Starting on May 22 the Jewish Museum Berlin will present the exhibition “Obedience” by filmmaker Peter Greenaway and multimedia artist Saskia Boddeke. Designed as an installation in fifteen rooms the exhibition refers to the story of forefather Abraham, who is willing to obey God’s command and sacrifice his son. The two artists use film projections, installations, precious objects, and sound effects and music to stage the biblical narrative as a sensuous and immersive showpiece. For Saskia the “beating heart” of “Obedience” is the film installation “I’m Isaac / I’m Ishmael” which will be presented at the beginning of the exhibition. Children and young adults from all over the world are now being invited to become part of this installation:
In order to encourage our readers to follow this call, make a video and send it to the artists “Blogerim” spoke with Saskia about the idea of the installation and her artistic vision.
Mirjam Wenzel: The biblical story in the Book of Genesis 22 starts with the voice of God telling Abraham to take his son to the land of Moriah for a burnt-offering. But your exhibition will start with the voice of Isaac and Ishmael. Why?→ continue reading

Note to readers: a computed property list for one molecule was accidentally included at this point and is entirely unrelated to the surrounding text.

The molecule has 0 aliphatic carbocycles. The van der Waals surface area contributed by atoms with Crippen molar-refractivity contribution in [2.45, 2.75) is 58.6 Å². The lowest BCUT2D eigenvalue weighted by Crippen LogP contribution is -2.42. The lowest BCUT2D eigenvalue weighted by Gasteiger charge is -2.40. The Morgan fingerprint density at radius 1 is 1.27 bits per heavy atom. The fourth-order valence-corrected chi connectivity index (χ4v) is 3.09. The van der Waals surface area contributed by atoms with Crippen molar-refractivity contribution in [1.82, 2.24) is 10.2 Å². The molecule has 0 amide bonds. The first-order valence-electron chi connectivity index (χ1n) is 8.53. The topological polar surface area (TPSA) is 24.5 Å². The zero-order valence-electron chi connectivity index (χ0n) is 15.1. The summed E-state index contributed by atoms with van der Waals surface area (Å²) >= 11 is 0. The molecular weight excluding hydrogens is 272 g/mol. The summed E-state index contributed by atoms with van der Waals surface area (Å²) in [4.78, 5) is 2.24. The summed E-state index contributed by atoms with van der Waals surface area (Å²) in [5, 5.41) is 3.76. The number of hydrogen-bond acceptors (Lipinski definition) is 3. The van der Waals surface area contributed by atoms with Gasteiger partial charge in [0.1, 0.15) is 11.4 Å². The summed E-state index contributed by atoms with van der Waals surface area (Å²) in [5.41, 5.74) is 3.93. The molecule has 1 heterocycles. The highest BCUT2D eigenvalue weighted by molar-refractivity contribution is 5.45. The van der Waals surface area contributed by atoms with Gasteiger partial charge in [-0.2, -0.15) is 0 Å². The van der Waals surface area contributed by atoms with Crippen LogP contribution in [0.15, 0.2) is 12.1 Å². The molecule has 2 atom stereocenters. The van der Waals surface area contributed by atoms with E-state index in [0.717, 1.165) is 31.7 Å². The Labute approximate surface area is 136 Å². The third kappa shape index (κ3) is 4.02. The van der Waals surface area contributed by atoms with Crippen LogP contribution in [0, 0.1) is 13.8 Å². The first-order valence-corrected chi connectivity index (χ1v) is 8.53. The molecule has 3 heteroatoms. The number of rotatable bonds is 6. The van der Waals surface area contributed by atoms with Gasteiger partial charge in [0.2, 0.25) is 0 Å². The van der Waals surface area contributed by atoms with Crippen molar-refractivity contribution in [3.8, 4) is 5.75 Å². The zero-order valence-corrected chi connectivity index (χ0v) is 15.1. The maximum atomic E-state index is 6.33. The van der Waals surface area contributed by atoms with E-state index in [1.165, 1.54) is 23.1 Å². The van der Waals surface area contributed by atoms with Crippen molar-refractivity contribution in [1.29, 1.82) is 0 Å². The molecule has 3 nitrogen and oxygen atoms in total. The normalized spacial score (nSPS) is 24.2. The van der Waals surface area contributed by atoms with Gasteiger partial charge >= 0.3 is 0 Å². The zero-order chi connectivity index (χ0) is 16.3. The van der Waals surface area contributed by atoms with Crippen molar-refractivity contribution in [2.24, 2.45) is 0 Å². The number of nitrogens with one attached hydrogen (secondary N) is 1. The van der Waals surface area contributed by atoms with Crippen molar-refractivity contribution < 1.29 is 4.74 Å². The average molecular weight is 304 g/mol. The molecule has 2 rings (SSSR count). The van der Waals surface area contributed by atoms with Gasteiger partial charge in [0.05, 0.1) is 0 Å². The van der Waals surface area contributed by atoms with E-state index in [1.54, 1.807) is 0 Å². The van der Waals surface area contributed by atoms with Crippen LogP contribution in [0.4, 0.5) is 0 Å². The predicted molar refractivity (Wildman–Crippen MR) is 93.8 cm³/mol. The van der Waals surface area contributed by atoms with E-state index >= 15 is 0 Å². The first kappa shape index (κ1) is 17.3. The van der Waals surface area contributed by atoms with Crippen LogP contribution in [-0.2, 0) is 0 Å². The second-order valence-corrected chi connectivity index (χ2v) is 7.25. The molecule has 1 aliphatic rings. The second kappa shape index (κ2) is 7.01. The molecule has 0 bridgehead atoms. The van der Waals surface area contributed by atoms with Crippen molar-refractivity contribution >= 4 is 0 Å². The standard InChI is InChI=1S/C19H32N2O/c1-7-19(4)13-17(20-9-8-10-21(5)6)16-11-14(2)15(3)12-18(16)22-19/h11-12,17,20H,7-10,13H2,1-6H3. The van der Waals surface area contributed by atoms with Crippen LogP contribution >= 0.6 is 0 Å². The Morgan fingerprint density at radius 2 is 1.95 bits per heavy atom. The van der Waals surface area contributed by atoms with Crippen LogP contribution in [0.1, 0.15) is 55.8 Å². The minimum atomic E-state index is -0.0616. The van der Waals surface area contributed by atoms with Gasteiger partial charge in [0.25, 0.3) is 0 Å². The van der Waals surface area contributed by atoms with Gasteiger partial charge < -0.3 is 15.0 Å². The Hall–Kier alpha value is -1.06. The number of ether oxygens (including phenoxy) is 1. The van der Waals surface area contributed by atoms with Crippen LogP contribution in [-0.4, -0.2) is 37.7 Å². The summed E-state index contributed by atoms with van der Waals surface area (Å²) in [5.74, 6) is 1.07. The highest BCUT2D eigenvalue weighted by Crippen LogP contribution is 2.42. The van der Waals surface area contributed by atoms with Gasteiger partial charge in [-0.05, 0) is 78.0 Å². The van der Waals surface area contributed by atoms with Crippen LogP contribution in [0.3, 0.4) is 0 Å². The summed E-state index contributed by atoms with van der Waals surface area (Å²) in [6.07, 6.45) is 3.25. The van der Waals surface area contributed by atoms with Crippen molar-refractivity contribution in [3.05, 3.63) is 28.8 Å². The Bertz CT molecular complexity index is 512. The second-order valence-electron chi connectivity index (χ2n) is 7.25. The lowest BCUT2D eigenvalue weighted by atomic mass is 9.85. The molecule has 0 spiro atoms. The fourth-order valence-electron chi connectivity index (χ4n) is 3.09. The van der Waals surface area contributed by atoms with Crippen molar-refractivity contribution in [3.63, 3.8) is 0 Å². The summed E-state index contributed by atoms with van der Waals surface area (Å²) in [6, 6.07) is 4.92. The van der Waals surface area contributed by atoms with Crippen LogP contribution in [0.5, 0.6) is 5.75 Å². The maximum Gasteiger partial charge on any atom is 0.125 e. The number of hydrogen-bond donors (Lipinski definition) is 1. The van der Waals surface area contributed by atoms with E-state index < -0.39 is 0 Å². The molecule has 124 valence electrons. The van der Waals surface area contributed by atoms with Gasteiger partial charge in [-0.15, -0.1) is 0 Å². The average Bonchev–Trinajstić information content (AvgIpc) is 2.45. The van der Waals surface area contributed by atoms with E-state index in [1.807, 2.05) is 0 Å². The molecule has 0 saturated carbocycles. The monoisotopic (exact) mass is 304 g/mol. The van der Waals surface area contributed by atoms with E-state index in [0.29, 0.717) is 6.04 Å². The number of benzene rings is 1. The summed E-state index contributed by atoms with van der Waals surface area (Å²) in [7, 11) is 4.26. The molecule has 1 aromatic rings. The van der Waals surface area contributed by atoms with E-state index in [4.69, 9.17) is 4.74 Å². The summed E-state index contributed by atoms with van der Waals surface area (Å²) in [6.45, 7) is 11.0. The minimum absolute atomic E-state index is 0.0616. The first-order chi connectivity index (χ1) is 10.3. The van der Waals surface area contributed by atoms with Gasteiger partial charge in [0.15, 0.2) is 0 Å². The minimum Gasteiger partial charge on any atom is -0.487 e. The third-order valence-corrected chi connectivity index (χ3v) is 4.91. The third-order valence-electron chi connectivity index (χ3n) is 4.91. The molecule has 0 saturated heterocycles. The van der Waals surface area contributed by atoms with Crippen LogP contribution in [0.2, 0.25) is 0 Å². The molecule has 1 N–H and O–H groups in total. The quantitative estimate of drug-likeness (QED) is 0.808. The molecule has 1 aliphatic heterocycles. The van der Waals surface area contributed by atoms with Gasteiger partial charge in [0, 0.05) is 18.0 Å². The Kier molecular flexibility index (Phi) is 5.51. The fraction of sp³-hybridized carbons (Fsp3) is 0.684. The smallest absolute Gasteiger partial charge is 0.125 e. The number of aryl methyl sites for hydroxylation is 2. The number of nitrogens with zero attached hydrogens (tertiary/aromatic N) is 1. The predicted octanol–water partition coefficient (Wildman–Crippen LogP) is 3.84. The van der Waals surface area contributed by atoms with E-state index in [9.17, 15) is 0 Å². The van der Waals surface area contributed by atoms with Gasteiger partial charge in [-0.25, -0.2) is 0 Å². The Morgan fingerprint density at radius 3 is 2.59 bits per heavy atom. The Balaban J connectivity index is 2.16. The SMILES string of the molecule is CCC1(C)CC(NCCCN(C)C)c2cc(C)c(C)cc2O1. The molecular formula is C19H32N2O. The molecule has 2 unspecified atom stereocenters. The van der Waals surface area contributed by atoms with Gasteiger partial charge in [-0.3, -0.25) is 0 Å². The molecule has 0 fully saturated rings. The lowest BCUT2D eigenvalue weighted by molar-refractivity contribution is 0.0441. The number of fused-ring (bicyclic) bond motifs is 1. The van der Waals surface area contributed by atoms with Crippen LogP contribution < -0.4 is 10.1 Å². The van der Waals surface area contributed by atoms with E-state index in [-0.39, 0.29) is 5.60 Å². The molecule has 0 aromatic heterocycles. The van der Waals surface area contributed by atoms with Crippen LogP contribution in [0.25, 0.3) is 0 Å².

“New German Stories,” an event series launched in January 2014 as part of the Academy program, continues this evening, 10 March 2015, when Ahmad Milad Karimi, Professor of Islamic Philosophy and Mysticism at the University of Münster, presents his new book Osama bin Laden is sleeping with fishes (Osama bin Laden schläft bei den Fischen) at the Academy of the Jewish Museum Berlin. We put three questions to our guest, prior to the event.
Julia Jürgens: Dear Mr. Karimi, in your autobiography you bring together Western popular culture and the history of Islamic intellectualism, the translation of the Koran and your PhD thesis on Hegel, Persian mysticism and a penchant for mafia films. If I may make a question of your book’s subtitle: What does Marlon Brando have to do with the pleasure you take in being Muslim?
Ahmad Milad Karimi: That is a secret of the book, a secret concealed first and foremost by the fact that there is always more to people than the pigeonhole we like to keep them in.
Six years ago you published your new translation of the Koran. What motivated you to take up such a challenge and add a new translation to those already in existence?
Staff of the Vielfalt in Schulen (Diversity in Schools) program: Roman Labunski, Rosa Fava and Meral El, photo: Violetta Gershman-Labunski
Clearing up is no joke. We, the Vielfalt in Schulen or, in brief, ViS project team, are currently faced with photographs, magazines, books, and documents without end, as well as all the rest of the stuff that has piled up in our offices over the last three years. What shall we do with it all? Which things are of interest and viable in the museological sense? → continue reading